Algorithm

  • Each time a deployment request has completed, the Repository selects one subscribing PageBox and makes a deployment request. In its request the Repository provides a list of subscribers. The Repository actually assigns the deployment onto these subscribers to the target PageBox. This list is made of half the remaining subscribers.

  • PageBoxes implement the same algorithm. Each time a deployment request has completed, the PageBox selects one subscribing PageBox and makes a deployment request. In its request the PageBox provides a list of subscribers. The relay PageBox actually assigns the deployment onto these subscribers to the target PageBox. This list is made of half the remaining subscribers.

To perform the first deployment the Repository selects a target P1 in the subscriber list. Then it divides the remaining subscriber list by two. It puts P3, P5, P7, P9, P12, P13 and P15 in the deployment request to P1.

To perform the second deployment the Repository selects a target P2 in the remaining subscriber list. Then it divides the remaining subscriber list by two. It puts P6, P10, and P14 in the deployment request to P2.

To perform the third deployment the Repository selects a target P4 in the remaining subscriber list. Then it divides the remaining subscriber list by two. It puts P11 in the deployment request to P2.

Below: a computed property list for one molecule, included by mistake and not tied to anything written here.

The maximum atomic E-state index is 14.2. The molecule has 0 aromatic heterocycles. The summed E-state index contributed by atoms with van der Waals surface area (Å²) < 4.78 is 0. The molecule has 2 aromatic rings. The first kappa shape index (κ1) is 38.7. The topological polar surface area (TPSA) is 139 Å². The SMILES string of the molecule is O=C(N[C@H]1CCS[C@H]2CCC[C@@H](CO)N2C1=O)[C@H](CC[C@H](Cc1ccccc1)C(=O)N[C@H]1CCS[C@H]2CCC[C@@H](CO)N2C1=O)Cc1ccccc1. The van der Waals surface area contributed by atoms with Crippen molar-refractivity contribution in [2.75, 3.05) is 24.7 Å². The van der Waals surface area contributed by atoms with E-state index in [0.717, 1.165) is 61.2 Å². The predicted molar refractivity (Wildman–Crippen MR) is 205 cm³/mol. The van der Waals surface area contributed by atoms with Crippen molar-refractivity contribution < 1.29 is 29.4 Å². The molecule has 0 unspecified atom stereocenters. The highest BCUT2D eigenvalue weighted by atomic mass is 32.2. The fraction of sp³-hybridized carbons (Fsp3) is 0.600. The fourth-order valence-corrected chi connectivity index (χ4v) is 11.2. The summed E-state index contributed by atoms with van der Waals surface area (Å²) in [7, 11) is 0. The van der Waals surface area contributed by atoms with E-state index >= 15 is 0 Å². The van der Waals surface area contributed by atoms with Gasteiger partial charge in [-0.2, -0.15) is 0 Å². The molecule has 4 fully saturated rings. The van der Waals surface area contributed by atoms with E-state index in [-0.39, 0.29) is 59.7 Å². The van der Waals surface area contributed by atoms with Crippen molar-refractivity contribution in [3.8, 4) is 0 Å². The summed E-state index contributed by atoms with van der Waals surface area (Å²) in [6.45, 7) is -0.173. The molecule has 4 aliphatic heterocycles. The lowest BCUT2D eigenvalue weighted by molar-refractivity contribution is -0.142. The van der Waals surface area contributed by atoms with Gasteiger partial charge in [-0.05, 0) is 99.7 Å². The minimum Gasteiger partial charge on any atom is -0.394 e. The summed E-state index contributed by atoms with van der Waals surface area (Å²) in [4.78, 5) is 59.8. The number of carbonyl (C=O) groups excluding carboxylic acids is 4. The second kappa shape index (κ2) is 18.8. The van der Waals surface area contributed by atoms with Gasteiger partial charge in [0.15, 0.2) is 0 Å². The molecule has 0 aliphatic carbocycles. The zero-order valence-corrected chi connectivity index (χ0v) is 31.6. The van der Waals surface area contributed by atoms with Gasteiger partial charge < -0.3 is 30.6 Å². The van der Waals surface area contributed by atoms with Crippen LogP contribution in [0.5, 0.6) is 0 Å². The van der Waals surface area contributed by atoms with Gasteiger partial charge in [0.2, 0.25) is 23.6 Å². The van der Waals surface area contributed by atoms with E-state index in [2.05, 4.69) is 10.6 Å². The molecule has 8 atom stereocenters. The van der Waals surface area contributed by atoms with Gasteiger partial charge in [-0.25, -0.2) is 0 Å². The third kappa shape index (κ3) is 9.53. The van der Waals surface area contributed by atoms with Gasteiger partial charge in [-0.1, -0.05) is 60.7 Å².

Error handling

The Repository and the relays make synchronous requests.

When the Repository gets an error or a timeout condition it sets the corresponding subscriber in "Pending deploy" state. Otherwise it sets the corresponding subscriber in “Deployed" state.

When a relay gets an error or a timeout condition it sends a Failure notification to the Repository. Then the Repository sets the corresponding subscriber in "Pending deploy" state. Otherwise it sends a Success notification to the Repository. Then the Repository sets the corresponding subscriber in “Deployed" state.

The notification can fail for instance because the Repository is no longer running. The notification also uses the Grid API and is sent in TCP first. In case of failure the notification is retried in SMTP. When it restarts the subscriber reads its notification mails in POP3.